SaaS Metrics Refresher #6: Cohort Analysis

Learn how to identify trends in behavior across the entire customer lifetime with cohorts

Before we get started, let’s address the elephant in the room: Cohort analyses aren’t exactly a SaaS metric. But when it comes to the tools and visualizations at your disposal for growing your SaaS business, cohorts are an essential piece of the puzzle. A cohort analysis enables you to observe how a specific group of customers (a cohort) evolves over time. Understanding user behavior over the course of a customer’s lifetime helps you optimize everything from plans and pricing to product features.


“A cohort is simply a fancy name for a group.”
David Skok

A cohort is, as Skok suggests, just a predefined grouping of your customers. In reality, when analyzing cohorts for a SaaS business you’re likely to be grouping by date of signup. We call this a time-based cohort analysis. For example, your cohorts might look something like:

  • “Signed up June 2021”
  • “Signed up July 2021”
  • “Signed up August 2021”

The reason for this grouping is that it gives us a good segmentation that can show us trends in behavior over time. That “Signed up June 2021” cohort will always remain, and you’ll track their journey as a user of your product. There are other ways to group cohorts for analysis (grouping by segment or size), but time-based cohorts are by far the most common approach in SaaS.

A cohort analysis is a visual chart for plotting and comparing the progression of specific metrics for each cohort over time. For example, typically in SaaS we would look at the progression of retention rate, plotting retention values for each month following the cohort’s creation. Cohort analyses also allow us to directly compare cohorts to each other — by lining up the starting date of each cohort.

Why are cohort analyses useful?

“One of the most important tools to better understand the usage of a web application – or a service, a game or a mobile app, it doesn’t matter – is a cohort analysis. In fact, it’s almost impossible to get a really good understanding of a service’s usage without looking at activity and retention numbers on a cohort-by-cohort basis.”

Christoph Janz, Point Nine Capital

When growing a SaaS business, it’s critical to identify and target problematic points in the customer lifetime. Cohort analyses allow you to do exactly this. Rather than looking at high-level metrics for churn or retention, it’s possible to zone in on the specific months and focus your retention efforts accordingly. Consider which statement is more actionable:

  • “Our customer churn rate is up by 2%.”
  • “Customer churn rate is significantly higher in month three of the customer lifetime.”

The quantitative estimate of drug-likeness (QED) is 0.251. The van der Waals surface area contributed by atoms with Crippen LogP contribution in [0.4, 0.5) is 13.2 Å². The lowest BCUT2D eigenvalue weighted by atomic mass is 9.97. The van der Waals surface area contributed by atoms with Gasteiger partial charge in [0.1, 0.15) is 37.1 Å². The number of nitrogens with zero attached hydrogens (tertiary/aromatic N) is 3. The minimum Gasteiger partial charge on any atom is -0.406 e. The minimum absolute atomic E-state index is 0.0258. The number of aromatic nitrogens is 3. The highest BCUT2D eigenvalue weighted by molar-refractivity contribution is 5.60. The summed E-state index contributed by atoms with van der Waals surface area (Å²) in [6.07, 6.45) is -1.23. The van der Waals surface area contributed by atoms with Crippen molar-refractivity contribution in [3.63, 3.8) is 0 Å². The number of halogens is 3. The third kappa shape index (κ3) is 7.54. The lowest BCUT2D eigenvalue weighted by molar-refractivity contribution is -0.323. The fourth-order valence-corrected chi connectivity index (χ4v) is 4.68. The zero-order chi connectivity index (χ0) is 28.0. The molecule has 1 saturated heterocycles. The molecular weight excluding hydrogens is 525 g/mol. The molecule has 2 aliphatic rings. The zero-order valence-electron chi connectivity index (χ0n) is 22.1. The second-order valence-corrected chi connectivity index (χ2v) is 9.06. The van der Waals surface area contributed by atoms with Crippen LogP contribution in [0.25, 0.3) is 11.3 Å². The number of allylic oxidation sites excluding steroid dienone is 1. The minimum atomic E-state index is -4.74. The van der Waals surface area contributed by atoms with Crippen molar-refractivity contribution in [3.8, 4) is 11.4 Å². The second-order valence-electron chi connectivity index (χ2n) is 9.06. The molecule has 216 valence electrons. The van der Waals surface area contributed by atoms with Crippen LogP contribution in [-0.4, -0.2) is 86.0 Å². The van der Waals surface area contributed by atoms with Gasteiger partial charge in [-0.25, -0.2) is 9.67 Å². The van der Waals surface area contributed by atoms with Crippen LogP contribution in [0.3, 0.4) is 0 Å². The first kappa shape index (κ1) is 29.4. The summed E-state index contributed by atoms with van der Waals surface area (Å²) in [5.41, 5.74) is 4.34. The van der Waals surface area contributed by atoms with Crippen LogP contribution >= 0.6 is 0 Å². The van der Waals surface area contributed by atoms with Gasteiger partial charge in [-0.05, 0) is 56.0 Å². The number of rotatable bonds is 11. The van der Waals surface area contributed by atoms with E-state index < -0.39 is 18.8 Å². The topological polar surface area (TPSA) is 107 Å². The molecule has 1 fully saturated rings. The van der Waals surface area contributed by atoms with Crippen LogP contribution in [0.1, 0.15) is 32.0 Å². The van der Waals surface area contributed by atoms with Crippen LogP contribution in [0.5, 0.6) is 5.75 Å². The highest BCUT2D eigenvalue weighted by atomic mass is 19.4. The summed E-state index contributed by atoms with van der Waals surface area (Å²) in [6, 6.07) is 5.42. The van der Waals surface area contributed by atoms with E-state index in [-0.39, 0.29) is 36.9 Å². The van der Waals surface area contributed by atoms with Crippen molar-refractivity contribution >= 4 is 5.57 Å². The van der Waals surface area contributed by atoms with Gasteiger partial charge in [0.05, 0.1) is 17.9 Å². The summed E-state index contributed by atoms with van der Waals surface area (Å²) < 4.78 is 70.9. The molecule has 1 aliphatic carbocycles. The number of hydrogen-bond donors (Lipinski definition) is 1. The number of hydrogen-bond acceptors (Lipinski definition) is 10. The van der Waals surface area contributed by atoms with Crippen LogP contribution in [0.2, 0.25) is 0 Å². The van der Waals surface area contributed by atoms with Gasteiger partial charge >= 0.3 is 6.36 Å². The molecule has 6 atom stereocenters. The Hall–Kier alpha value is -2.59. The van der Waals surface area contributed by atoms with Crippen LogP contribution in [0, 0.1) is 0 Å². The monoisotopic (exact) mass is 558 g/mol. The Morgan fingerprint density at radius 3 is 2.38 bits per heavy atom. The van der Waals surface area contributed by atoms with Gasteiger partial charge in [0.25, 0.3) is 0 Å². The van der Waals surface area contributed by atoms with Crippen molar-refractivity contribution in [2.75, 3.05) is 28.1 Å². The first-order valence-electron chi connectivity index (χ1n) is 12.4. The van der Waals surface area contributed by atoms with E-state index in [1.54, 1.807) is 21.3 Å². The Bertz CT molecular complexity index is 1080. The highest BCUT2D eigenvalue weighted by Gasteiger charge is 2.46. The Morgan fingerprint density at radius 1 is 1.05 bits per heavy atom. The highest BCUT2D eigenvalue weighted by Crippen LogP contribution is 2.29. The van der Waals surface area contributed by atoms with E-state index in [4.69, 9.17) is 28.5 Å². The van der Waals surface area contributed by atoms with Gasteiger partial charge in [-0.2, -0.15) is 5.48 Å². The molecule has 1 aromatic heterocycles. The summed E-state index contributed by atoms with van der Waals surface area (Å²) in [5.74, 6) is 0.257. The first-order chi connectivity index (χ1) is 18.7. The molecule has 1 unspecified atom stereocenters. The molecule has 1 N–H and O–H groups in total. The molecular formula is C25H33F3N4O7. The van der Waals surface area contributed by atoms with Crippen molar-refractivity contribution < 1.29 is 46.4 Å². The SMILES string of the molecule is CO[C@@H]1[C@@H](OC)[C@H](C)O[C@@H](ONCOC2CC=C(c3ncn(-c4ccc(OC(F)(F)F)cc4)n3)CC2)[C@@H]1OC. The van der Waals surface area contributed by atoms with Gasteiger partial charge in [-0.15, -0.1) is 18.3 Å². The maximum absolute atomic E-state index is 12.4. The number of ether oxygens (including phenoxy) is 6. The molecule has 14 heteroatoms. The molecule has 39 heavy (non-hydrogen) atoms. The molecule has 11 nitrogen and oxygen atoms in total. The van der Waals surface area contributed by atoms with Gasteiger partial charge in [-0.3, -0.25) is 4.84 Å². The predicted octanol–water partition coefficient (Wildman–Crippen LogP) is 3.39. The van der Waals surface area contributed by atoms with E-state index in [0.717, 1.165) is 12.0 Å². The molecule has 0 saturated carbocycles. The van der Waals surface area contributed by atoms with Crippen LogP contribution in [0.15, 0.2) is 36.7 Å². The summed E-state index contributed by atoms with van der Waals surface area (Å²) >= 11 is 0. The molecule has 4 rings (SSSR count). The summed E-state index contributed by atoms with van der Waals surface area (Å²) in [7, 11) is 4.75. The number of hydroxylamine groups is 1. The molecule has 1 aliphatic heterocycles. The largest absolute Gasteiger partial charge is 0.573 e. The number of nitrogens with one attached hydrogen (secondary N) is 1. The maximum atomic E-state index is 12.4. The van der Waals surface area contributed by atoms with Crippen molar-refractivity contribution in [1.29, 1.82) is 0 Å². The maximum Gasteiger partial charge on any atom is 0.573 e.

In the second example, you can focus efforts on understanding what’s happening in month three, engaging with customers at that point in their lifetime and applying additional customer success resources.

Note: Cohorts only really work well with monthly subscriptions (or shorter time intervals) and it’s very important not to mix annual subscriptions into your monthly cohorts.

How to read a cohort analysis

The most common form of cohort analysis is presented in table form, with a few standard characteristics:

  • Each row represents a cohort of users, with the name of the cohort in the first column (e.g., “Feb 2014”)
  • Each column represents a month following the cohort’s creation (month zero being the month of signup).
  • The value in each cell is typically the churn rate or retention rate relative to the previous month.

Why are some of the cells blank? Because these cells reference a point in the future!

Cohort Analysis Example Sheet

This chart type is extremely useful for quickly identifying problematic months with respect to churn or retention. The color shading (green = low churn, red = high churn) draws our eyes to the problem areas immediately. In this example, month two was showing a spike in churn for earlier cohorts, but appears to have improved from the August 2014 cohort onward.

It’s also possible to view a cohort analysis as a stacked line chart:

MRR per cohort (stacked)
MRR per cohort (stacked)

And finally, a “hanging ribbon” chart as demonstrated by David Skok. This chart type does a great job of demonstrating the non-linear characteristics of customer churn:

Cohort retention over time
Cohort retention over time

Taking cohorts to the next level

The key to a meaningful cohort analysis is segmentation, which can give you a highly specific, more actionable insights to base your decisions on. In SaaS, it can be useful to segment cohorts by pricing plan. Typically, each plan will have its own characteristics in terms of churn and retention. Segmenting your cohorts will help uncover this, rather than simply looking at high-level metrics. You can also segment by geographical region, customer characteristics (size of company, etc.) and many more attributes!

Resources and Further Reading


The Ultimate Cohort Analysis Cheat Sheet (ChartMogul) — Our comprehensive cheat sheet on performing and interpreting cohort analyses. Print a copy and keep it handy!


Tips & Tricks: Creating a cohort analysis to understand user acquisition (ChartMogul) — This post walks you through a practical example of a specific cohort analysis use case in ChartMogul.

Cohort Analysis (ChartMogul) — An in-depth guide on working with cohort analyses in ChartMogul.


Cohort Analysis: A (practical) Q&A (The Angel VC) — SaaS VC Nicolas Wittenborn covers the finer points of building your own cohort analysis in this useful Q&A post.

Make trial-to-paid conversion rates meaningful with Cohorts (ChartMogul) — A specific use case where cohorts can help you understand trial-to-paid conversion rates.

Ed Shelley

Former Director of Content


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